Wednesday, August 30, 2023

There is no shortage of fascinating things to read about Rust

For example, here's FasterThanLime's collection of Rust articles!

The world of Rust grows and grows. I feel like I did in 1996, when I was just discovering Java, and every day seemed to bring something new to learn.

Thursday, August 24, 2023

A year in a day

As they say, when it rains, it pours: Photos reveal destruction of Death Valley roads after historic storm

After a year’s worth of rain fell in a single day, photos shared by the National Park Service reveal the level of destruction that the tail end of Tropical Storm Hilary wreaked on Death Valley.

The 2.2 inches of rain that swept through the driest swath of land in America on Sunday ripped up pavement on nearly every road, sent debris down rivers that appeared in the sand and compromised four utility systems.

I love the picture of them trying to use a snowplow to move the water off the road.

When all you have is a hammer...

Friday, August 18, 2023

Hurricane Hilary forecast

Wow this is an unusual forecast to see!

Possibility of 6 inches of rain in the Mojave Desert in a single week!

Sunday, August 13, 2023

To the Puzzles Editor of the New York Times, ...

Dear Puzzles Editor of the New York Times,

I wish to draw your attention to the "All or One" puzzle in the August 6, 2023 edition of the newspaper.

The puzzle rules are:

Place a digit from 1 to 3 in each cell so that each outlined region contains either all the same digit or all different digits. If two cells are separated by a bold region boundary, they must contain different digits.

Here is the puzzle solution, from the August 13, 2023 edition of the newspaper.

Please note that the cells at Row 3, Column 2, and Row 4, Column 2 (as numbered from the top-left corner of the puzzle) both contain the number "2", yet they are separated by a bold region boundary.


Saturday, August 12, 2023

Young Adam: a very short review

Can a book be both horrible and yet also magnificent?

I don't know, somehow it seems that the horrible must be strictly separate from the magnificent, and there can be no overlap.

But if you accept that the concept is at least plausible, then surely Alexander Trocchi's Young Adam is such a book.

Trocchi was Scottish, but he spent most of his literary life in Paris and New York, simultaneously celebrated and controversial. Much of his work, including an early version of what became Young Adam, was published under pen names, as it was deemed vulgar, even pornographic.

But Young Adam is certainly not pornography; it is something else entirely. Written entirely in the first person, it tells the story of a short period of a few months in the life of Joe Taylor. Joe is a laborer, but not a tailor; most of the book involves a temporary job he has taken working in a coal barge which is delivering a load on the River Clyde.

Things happen, not exactly to Joe, but also not exactly apart from Joe either, and those events, together with Joe's thoughts about them and reactions to them, fills the pages of this short book in a blurry, dreamlike, feverish way.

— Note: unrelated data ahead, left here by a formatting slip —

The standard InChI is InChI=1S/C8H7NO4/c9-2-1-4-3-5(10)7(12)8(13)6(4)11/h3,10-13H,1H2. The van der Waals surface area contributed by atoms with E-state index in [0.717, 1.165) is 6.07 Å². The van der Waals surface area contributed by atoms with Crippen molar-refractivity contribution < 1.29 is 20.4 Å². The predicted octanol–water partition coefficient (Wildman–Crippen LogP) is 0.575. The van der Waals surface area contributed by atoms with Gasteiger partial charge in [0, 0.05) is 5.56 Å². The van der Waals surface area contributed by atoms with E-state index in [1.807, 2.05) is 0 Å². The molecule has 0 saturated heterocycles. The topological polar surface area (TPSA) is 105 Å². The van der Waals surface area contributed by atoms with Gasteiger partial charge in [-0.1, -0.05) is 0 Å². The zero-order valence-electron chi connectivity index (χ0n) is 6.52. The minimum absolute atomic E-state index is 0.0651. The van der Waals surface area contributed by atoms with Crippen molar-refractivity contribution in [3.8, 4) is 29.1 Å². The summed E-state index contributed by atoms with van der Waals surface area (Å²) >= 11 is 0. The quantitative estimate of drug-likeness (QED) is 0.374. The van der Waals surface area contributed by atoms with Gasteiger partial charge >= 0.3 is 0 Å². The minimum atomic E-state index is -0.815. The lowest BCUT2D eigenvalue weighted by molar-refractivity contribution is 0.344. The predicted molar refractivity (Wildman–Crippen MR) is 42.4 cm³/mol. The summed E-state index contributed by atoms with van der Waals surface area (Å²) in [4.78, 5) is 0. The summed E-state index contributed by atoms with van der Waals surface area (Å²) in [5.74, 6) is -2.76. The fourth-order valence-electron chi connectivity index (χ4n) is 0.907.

The things that happen are terrible, dreadful, vile things, and yet to Joe they are just the course of life, and his descriptions of how things seem is vivid but yet also distant and gauzy, as though everything is real and fantasy all at once. Here's Joe talking about what it's like to wake up in a bunk on a bed:

The slow lick of the water against the belly of the barge was still present when I awoke, as though during the night it had guarded the connection between states of waking and sleeping, the noise of the water only, for my cabin had changed under the pale log of light which entered at the port, defining clearly the greyness of the blanket, the chipped varnish of the plank walls which closed me in. Often when I woke up I had the feeling that I was in a coffin and each time that happened I recognized the falseness to fact of the thought a moment later, for one could never be visually aware of being enclosed on all sides by coffin walls. As soon as one saw the walls, as soon as light entered one would no longer be cut off and so the finality of the coffin would have disintegrated. And then I would be conscious again of the sound of the water and of the almost imperceptible movement of the barge in relation to it.

How masterful this paragraph is!

I can't stop admiring the exquisite skill with which Trocchi delivers this. At the start of the paragraph, we are sound asleep, having some sort of strange sensual dream about being our belly being licked by the water, being caught between life and death ("waking and sleeping"), frozen in an underworld vision. But it's not a happy dream! Joe dreams he is "guarded" from some "connection", and the horror of this dream is vivid and gripping: Joe is certain he is dead and yet somehow experiencing life from within his coffin. Even as he is waking up, he is still having nightmares: the light itself becomes a fantasy creature of some sort with its own agency; it is a "pale log" which has "entered". Then suddenly Joe is awake, and he realizes he was just having a dream, and now the "finality of the coffin" has disintegrated. At first he thinks it's the light itself which has done this, but then he understands that all of his senses are involved: "the sound of the water", the "movement of the barge", even the feel of the blanket on his bed is part of this blurry transition from the dreamworld to the real.